Do we need mention comic books?
We do to discount them from this discourse, at least initially. Comic books are cyclical things (DC’s New 52, Marvel Now, etc.), reiterated with the generations to continually find purchase in the imaginations of the new young eager for their mythic exploits. A myth can not die and even a child, in some way, understands this. They are communal things, comic books, with different authors and artists bringing their characters to life. No matter how great a work Frank Miller’s The Dark Night Returns is (and it is a very great work indeed) it is not the definitive version of Batman in the way that The Hobbit (speaking here of Tolkien’s text) is the definitive word on Bilbo Baggins. Whether or not you prefer Curt Swanson’s barrel-chested Kal-El, Christopher Reeve’s charming Clark Kent or Frank Quietly’s monumental Man of Steel, they’re all Superman; neither erasing or taking anything away from the other. Oddly, in this day where being a geek is cool, and all things nerdy are trendy, it is almost as if the original source of this identity (comic books, for realz) aren’t even technically popular culture. Can a myth (a timeless aggregate of hopes and fears) truly be confined, or understood, in or as a popular culture the very nature of which is ever increasing change? Ever quicker access to information and content, ever shifting codes of what’s ‘in’ or ‘out’?
Everything is speeding up. We are quite clearly now equipped to provide empirical evidence of the dromological pollution Paul Virilio wrote of in Open Sky. A pollution of overexposed duration, of time itself (don’t forget that Jackson is shooting his hobbit trilogy at an unprecedented 48 frames per second). Of how we perceive the material world and through perceiving are defined by it, by the shared process of perception. At the bar the other day someone was amazed I didn’t pull a smartphone out of my pocket whilst taking down their number, or, they thought that for one second before getting an email notification, a text message, a news update from The New York Times. Nor was this interruption of their consciousness considered rude by any of their friends. For my part I didn’t mention it, remembering that the root of dromological comes from the Greek; dromos meaning to race. We are all in a race, and as any runner will tell you, it isn’t the competition you watch but the road.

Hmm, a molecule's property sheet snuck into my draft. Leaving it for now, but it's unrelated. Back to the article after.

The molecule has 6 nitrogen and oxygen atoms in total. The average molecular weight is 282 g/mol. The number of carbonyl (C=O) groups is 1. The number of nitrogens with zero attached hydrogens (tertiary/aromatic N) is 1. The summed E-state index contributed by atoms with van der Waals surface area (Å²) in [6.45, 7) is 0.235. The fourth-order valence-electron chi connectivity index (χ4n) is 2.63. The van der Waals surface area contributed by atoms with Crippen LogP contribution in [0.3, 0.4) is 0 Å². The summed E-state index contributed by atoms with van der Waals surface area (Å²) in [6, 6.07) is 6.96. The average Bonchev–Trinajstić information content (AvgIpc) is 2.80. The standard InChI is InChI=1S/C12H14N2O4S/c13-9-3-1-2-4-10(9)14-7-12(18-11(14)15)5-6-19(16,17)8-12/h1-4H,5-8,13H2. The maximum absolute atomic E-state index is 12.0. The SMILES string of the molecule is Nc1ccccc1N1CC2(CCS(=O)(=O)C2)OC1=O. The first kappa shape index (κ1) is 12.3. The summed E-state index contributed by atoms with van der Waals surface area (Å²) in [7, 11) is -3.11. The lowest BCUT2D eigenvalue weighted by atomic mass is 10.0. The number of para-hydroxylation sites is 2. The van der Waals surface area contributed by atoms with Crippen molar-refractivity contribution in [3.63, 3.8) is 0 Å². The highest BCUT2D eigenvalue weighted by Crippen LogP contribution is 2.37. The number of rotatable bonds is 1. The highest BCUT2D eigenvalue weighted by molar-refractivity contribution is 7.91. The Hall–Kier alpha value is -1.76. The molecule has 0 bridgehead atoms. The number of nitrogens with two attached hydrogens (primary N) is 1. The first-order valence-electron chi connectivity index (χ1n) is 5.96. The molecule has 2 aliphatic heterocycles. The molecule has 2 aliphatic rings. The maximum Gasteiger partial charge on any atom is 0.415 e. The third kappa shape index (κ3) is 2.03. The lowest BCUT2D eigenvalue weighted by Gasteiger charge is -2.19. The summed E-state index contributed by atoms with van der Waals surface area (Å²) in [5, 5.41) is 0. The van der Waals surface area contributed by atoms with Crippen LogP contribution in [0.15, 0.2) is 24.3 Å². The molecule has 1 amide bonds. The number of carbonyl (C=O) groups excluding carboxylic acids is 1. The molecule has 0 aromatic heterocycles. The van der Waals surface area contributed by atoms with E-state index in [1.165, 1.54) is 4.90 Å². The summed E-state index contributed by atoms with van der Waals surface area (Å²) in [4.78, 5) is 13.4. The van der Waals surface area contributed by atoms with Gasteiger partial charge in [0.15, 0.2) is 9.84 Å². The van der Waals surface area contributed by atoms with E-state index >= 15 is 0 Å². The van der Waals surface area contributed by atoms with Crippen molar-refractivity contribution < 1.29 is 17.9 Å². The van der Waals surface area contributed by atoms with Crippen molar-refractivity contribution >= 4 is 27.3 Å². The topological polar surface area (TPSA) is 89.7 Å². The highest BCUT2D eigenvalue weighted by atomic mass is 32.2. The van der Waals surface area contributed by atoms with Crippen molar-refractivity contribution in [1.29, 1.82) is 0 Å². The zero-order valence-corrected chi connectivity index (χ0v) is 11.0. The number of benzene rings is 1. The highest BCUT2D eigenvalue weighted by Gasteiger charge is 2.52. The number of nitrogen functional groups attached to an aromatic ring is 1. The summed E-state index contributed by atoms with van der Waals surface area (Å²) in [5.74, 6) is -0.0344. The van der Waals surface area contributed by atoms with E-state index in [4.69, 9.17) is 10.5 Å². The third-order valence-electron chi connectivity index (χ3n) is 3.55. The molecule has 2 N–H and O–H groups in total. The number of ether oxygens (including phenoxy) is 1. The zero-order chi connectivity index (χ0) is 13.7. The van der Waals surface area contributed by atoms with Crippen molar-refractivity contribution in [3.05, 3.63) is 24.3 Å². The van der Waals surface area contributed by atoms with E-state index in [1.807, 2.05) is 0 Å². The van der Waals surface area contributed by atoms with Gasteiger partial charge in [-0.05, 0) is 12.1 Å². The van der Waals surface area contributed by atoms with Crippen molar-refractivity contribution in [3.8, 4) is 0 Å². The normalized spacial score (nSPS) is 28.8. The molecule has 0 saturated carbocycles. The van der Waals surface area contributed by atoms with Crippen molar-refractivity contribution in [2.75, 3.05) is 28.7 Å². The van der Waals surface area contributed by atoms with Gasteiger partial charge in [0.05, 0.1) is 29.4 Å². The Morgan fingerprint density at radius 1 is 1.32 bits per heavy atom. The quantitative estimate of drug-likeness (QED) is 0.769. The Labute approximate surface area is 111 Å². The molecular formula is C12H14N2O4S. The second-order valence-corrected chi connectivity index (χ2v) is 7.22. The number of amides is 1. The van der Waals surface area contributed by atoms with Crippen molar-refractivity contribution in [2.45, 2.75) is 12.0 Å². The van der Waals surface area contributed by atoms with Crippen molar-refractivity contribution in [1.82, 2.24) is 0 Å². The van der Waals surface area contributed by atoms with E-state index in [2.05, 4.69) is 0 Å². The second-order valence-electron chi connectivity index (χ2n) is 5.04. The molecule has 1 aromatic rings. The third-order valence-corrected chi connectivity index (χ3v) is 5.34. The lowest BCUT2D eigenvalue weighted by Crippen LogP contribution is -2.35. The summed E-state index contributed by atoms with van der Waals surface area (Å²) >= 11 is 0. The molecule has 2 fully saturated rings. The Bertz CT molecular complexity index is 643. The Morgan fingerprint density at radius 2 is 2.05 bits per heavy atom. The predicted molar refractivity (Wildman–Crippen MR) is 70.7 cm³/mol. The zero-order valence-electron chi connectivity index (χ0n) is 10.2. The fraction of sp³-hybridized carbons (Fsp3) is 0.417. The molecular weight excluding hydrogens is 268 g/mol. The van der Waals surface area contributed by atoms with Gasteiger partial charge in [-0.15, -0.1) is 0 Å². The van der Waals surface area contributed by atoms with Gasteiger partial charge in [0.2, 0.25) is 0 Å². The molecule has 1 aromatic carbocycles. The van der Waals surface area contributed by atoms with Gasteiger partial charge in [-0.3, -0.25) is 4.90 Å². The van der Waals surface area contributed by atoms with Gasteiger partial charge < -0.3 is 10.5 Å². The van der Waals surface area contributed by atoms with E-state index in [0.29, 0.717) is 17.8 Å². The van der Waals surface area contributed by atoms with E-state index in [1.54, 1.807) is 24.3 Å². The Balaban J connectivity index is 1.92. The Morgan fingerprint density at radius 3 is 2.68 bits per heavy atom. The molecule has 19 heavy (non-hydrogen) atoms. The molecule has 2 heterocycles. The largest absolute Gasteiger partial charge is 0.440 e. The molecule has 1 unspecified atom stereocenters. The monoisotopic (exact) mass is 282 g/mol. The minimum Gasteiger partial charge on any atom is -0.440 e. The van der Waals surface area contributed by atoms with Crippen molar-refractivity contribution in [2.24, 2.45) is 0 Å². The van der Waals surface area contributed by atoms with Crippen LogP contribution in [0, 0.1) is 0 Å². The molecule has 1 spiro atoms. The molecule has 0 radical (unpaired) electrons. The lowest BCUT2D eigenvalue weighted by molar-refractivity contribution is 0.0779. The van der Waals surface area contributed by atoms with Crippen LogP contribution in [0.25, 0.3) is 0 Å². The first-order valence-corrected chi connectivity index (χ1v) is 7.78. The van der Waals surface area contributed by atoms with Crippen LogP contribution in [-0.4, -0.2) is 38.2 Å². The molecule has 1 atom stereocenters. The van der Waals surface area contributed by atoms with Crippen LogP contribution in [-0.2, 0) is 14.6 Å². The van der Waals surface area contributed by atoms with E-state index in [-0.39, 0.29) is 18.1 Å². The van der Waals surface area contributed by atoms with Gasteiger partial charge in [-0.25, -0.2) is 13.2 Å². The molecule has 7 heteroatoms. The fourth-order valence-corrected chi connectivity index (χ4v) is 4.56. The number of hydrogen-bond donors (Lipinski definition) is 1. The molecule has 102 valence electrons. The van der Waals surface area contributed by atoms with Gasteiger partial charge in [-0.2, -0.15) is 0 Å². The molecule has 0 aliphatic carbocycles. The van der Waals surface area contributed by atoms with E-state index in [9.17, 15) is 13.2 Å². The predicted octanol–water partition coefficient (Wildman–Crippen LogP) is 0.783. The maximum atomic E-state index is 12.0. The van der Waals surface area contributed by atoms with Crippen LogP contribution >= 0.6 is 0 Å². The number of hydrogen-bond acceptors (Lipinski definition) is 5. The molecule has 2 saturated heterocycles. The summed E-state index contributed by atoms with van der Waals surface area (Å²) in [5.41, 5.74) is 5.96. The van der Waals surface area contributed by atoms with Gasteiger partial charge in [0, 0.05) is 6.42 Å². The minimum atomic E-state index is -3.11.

There was a time when only the runner ran. Now the road is running right alongside us.
So things are speeding up, everything, even our characters. For an allegedly immortal species the difference in ability of the Legolas of The Hobbit: The Desolation of Smaug is hard to map with that warrior’s prowess in The Fellowship of the Ring. He is a quicker creature. Nimbler. So much faster than he seemed before. Rushing past the normal consequences of morally infused heroics, the chance something might go wrong, into an idealized realm of perfect action closer to Plato than Patton. And he isn’t running alone.
They say speed kills. They used to. It is clear now that we, as a culture, are using speed to devalue death or forget it. We’re damming the river Lethe to power our networks and gadgets. Because somehow we’ve come to the conclusion that if we go fast enough, if we throttle-up, we can outrace the finish line. We can rush through a forest of villains without fear of reprisal, without breaking a sweat.
Which is clearly absurd. Who rolls 20s all the time? What has happened to us? What is a hero without odds to overcome? What meaning exists without skin in the game?
The ‘in’ or ‘out’ of a popular culture is not the same as the ‘in’ or ‘out’ of death. And yet we are seeing a blurring of that distinction, and not simply along narratological lines, but in our perception of time as well … we’re seeing a gambit, a hustle, an all-in bet that through our new technologies (and the newer, faster, shinier characters that symbolize them) we can find what generations before us strived vainly to acquire; the inside of outside: the cure for death. The immortality riddle might be the ultimate conundrum, one we’ve never been closer to solving. Or that’s the way it would appear to the techno-futurists and their fans. To the story tellers of the masses who need preach the good word with ever more bombastic productions. I’m not saying it’s Kool-Aid, not saying it isn’t tempting to consider, but what of the water still in the tap? What of the original wellspring of life so many seem happy to leave behind?
If our popular culture is being polluted by a death-to-death drive (as, indeed, most all religions always’ve been) perhaps this pollution is mutating the medium as well. Perhaps we are no longer content to allow our heroes to have lives and all the messy consequences that come with. Perhaps we are simply trying to inject the wisdom of myth (cyclical, eternal) into our current stories. Are we seeing the comicification of all genres? Have the geeks finally won?
I don’t know. But if they have, we can be certain of one thing; The Hobbit: The Desolation of Smaug won’t be the last bit of wood elf war porn to hit the cineplexes. Though it just might be the start of a new genre altogether.